Adjusting For The Wind On All Shots
If you play enough golf, you will without a doubt have to deal with the wind. Playing in the wind is a fact of life in Colorado where I coach. If you are able to navigate the course on a blustery day, you can add extra rounds to your golf season and add shots to your game that you can use any time, even if its not windy. Today we are going to explore tips and tricks to help navigate those windy days on the links, as well as shed some light on some common misconceptions that many people believe about playing in the wind that might actually be the opposite of what you are supposed to do.
- Hitting Into The Wind: You should actually tee the ball up higher if you want to maximize distance. Teeing it higher will allow you to hit up through the ball and hit it higher on the face of the club. This leads to a much lower spin rate and a shot that will bore well through the wind.
- Hitting Into A Crosswind: You will want to use the wind to your advantage here. Moving the ball with the wind, or in the same direction, leads to greater distance on the shot. Moving the ball against the wind leads to straighter, more accurate shots, but a loss in distance as well. Many of us cannot curve the ball any direction we want with precision, so use the same guidelines as hitting into the wind to start to help you recognize what will happen to your shot.
- Hitting Downwind: Hitting downwind can be fun off the tee with all the extra distance, but a nightmare into the green. Hitting downwind from anywhere on the course reduces the effect of backspin and as a result will cause the ball to land flatter both into the fairway and into the green. That means more carry on the shot and a lot more roll out. Consider this when determining where you want your shot to end up when hitting downwind.
Common Misconception: Play the ball in the back of your stance and hit down steeply to create a lower “stinger” type of knockdown shot.
Playing this type of shot will actually create more backspin and a higher shot, especially into the wind. It might start low, but the extra backspin will make the ball rise fast and lose distance even faster.
What You Should Actually Do: Instead of playing the ball back in your stance, keep the ball position in the middle. Grab 1, 2, or maybe even 3 clubs extra (depending on the strength of the wind) and swing easier.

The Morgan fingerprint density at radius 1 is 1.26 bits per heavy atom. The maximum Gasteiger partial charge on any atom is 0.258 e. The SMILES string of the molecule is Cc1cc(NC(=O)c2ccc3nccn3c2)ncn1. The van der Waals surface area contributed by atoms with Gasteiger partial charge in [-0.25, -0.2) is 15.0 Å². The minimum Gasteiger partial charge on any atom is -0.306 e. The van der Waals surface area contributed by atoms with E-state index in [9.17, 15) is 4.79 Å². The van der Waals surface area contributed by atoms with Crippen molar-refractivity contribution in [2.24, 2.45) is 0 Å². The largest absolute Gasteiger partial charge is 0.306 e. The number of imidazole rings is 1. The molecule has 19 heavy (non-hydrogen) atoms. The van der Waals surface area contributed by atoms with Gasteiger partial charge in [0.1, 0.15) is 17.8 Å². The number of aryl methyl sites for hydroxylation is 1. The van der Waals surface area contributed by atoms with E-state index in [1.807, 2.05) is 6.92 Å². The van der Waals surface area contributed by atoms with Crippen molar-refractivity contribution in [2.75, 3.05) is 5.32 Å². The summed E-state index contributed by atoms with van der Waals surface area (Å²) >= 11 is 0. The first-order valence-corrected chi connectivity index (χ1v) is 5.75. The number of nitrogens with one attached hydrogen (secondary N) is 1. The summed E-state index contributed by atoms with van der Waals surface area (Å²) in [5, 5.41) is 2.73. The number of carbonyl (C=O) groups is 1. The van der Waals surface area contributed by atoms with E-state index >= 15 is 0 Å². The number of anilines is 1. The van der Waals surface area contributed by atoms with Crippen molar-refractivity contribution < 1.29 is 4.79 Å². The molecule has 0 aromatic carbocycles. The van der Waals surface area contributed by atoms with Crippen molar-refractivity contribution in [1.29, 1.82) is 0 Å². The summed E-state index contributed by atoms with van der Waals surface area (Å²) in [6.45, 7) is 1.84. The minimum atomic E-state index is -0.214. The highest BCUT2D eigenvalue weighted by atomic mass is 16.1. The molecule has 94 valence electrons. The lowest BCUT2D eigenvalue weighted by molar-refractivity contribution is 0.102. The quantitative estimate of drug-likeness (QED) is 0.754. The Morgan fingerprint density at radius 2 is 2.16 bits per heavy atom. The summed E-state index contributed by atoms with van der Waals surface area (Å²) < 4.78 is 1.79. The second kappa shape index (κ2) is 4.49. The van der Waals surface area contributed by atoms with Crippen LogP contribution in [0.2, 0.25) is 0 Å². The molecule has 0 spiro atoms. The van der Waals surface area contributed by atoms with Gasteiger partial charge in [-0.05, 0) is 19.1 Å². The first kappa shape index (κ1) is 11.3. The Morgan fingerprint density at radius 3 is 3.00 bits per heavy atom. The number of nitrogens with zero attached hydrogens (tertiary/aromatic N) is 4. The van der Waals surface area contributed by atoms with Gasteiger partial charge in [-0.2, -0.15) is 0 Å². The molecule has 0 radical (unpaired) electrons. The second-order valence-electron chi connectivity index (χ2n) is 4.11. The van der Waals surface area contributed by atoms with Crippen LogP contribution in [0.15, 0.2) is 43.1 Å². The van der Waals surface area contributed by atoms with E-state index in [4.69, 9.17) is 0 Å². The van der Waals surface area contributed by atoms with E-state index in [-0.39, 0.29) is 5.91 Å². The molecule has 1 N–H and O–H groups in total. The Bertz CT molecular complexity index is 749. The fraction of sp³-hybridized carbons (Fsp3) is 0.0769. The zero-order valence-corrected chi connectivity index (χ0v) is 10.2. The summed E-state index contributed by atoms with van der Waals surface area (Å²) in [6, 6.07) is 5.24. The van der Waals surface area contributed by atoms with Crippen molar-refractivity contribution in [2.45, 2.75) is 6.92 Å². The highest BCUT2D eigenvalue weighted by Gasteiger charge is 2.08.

This does three things for you: the lower loft will lower the trajectory of the shot. Mixing the lower loft with the lower swing speed will create lower spin, keeping the ball from rising fast. And lastly, the swing is now much shorter so you will maintain a sturdy base and balance in the wind.
In my research, I have found that a 10 MPH breeze will move your ball 1 club worth of distance in the direction it is blowing. That means that a 10 MPH breeze will move your ball 12 yards if that is the yardage you hit between clubs, 8 yards if that is the gap between clubs, etc. It will vary from player to player but is a way to gauge how much extra club you may need.
Short Game Shots
Wind affects these shots too! Pitching into a stronger breeze will all but stop your shots’ roll out. Conversely, chipping and pitching downwind will make it roll out a lot more. The ball can even move side to side from as little as 30 yards from the hole. When pitching into the wind, follow the same rules as the approach shot. Take a stronger club and swing easier. This will help you control spin and help the shot roll out like you thought it would.
This is all about feeling comfortable and confident. You should take a slightly wider stance and bend down a bit more to really anchor yourself against the wind. If you can, try not to hover over the ball too long before you make your stroke. The longer you hover, the more unstable you will start to feel. You will lose focus on the putt itself and start thinking about the wind.
Wind affects putts as well, but not as much as you might think. Unless you are a great scratch player or a professional, you really don’t need to worry about wind affecting the roll of the ball. In reality, it is only a couple of inches in a medium breeze. Instead, focus on your comfort level and setup.
At the end of the day, we can’t control the weather. We can only learn to live with it and deal with it. The more you play in the wind and learn how it affects your shots around the course, the better you will become at judging the club you need to hit. In your mind, try to tell yourself that judging the wind is just 1 more variable to the shot like the yardage or elevation. As you learn to judge it correctly, follow the guidelines above and ALWAYS SWING WITHIN YOURSELF; playing with the wind doesn’t mean swing harder. You will enjoy and maybe even look forward to those windy rounds on the course.
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